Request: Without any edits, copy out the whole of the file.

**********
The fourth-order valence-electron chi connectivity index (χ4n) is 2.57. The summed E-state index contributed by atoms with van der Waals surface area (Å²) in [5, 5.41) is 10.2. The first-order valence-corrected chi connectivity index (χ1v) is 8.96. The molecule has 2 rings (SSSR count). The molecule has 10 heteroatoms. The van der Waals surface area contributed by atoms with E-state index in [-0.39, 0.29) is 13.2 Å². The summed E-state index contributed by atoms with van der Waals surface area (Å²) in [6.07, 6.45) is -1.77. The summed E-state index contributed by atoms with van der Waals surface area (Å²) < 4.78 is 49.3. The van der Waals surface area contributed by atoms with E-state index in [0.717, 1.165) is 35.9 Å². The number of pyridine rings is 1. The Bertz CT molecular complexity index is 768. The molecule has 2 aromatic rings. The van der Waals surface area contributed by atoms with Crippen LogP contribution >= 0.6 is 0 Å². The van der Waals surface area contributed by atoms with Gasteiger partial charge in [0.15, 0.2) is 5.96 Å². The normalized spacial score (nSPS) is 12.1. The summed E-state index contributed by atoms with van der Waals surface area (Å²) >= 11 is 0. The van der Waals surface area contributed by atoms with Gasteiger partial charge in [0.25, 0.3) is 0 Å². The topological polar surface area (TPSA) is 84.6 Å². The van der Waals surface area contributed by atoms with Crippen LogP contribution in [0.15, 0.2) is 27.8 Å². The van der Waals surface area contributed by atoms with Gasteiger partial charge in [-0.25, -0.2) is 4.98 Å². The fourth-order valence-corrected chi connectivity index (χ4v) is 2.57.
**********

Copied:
The fourth-order valence-electron chi connectivity index (χ4n) is 2.57. The summed E-state index contributed by atoms with van der Waals surface area (Å²) in [5, 5.41) is 10.2. The first-order valence-corrected chi connectivity index (χ1v) is 8.96. The molecule has 2 rings (SSSR count). The molecule has 10 heteroatoms. The van der Waals surface area contributed by atoms with E-state index in [-0.39, 0.29) is 13.2 Å². The summed E-state index contributed by atoms with van der Waals surface area (Å²) in [6.07, 6.45) is -1.77. The summed E-state index contributed by atoms with van der Waals surface area (Å²) < 4.78 is 49.3. The van der Waals surface area contributed by atoms with E-state index in [0.717, 1.165) is 35.9 Å². The number of pyridine rings is 1. The Bertz CT molecular complexity index is 768. The molecule has 2 aromatic rings. The van der Waals surface area contributed by atoms with Crippen LogP contribution >= 0.6 is 0 Å². The van der Waals surface area contributed by atoms with Gasteiger partial charge in [0.15, 0.2) is 5.96 Å². The normalized spacial score (nSPS) is 12.1. The summed E-state index contributed by atoms with van der Waals surface area (Å²) >= 11 is 0. The van der Waals surface area contributed by atoms with Gasteiger partial charge in [0.25, 0.3) is 0 Å². The topological polar surface area (TPSA) is 84.6 Å². The van der Waals surface area contributed by atoms with Crippen LogP contribution in [0.15, 0.2) is 27.8 Å². The van der Waals surface area contributed by atoms with Gasteiger partial charge in [-0.25, -0.2) is 4.98 Å². The fourth-order valence-corrected chi connectivity index (χ4v) is 2.57.